Prudential Investments is breaking the captive sales force model long used by its insurance company parent and Prudential Securities.
The asset management unit, which now has responsibility for all managed products formerly run separately by the insurance and securities businesses, has hired teams of wholesalers in a push to market Prudential products through other firms and independent RIAs.
"This is part of Prudential Insurance's broader strategy to reach consumers through their adviser of choice," says Marcia Beck, head of the Prudential Investments Advisory Group.
The advisory group debuted in July 1998. It has inked 340 selling agreements with independent broker/dealers to market Prudential mutual funds and is negotiating agreements with regional firms, Beck says.
In November, the group began its RIA push, joining the Schwab Institutional Mutual Fund OneSource Service. Seven mutual funds now are available without loads to the more than 5,300 RIAs who use the Schwab platform: Prudential World Fund/International Stock Series, Prudential Equity Fund, Prudential Equity Income Fund, Prudential Jennison Growth Fund, Prudential Europe Growth Fund, Prudential Small Company Value Fund, and Prudential 20/20/Focus Fund.
"We're in negotiations with the Fidelity, Jack White and Waterhouse Securities RIA platforms," Beck says. "We're just going wherever the RIAs are."
Prudential's advisory group is also eyeing distribution agreements with insurance companies that sponsor 401(k) plans and wrap-fee programs sponsored by other brokerage firms. No agreements are yet in the works, Beck says.
Prudential has hired 20 wholesalers, split into two teams to focus on broker/ dealer and RIA distribution. Beck expects to hire another 20 this year.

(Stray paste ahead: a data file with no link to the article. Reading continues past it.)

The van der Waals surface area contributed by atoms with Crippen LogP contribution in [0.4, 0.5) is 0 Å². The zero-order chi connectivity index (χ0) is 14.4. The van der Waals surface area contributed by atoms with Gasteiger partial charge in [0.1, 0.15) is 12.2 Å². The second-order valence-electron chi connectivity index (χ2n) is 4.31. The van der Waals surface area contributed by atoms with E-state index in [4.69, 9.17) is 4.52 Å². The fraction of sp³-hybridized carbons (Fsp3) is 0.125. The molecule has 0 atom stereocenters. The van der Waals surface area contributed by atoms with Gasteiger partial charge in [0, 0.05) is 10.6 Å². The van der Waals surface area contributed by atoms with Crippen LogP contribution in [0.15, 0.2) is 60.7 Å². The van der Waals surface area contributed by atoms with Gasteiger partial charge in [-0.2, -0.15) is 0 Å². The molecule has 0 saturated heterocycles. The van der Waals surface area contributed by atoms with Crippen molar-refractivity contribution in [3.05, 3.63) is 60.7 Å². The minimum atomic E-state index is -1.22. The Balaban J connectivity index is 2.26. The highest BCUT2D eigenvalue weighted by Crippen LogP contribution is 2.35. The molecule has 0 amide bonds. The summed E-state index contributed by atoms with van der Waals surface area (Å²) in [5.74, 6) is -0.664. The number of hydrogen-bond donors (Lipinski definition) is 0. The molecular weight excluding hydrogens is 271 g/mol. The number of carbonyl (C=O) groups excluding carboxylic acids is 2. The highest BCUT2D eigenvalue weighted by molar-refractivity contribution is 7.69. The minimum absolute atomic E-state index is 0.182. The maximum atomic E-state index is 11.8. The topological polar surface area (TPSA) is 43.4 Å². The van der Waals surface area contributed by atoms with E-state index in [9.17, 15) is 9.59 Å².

This month, Prudential will add its variable annuities products and two proprietary wrap-fee programs to its outside marketing effort.
"More investors have access for the first time to certain managers owned by or affiliated with Prudential, such as Jennison and Merkatur Asset Management," Beck says.
That access concerns some Prudential Securities brokers. "My initial reaction is, wait a minute, if we have something really good, now everyone else has it and it takes off our competitive edge," says a long-time Prudential rep.
Other reps see outside distribution as a nonevent. "The average broker here doesn't sell much in-house funds, so if someone else wants to sell them, more power to them," says a Prudential broker on the East Coast.
Long-term brokers admit it's probably a good strategy. "It gives us better distribution and more recognition," says a Florida Prudential rep. Even the long-time Prudential rep agrees: "Theoretically, better distribution will bring the internal costs of the products down, which will be a plus for mutual fund shareholders. That ought to help the funds' performance and will put our presence on the map."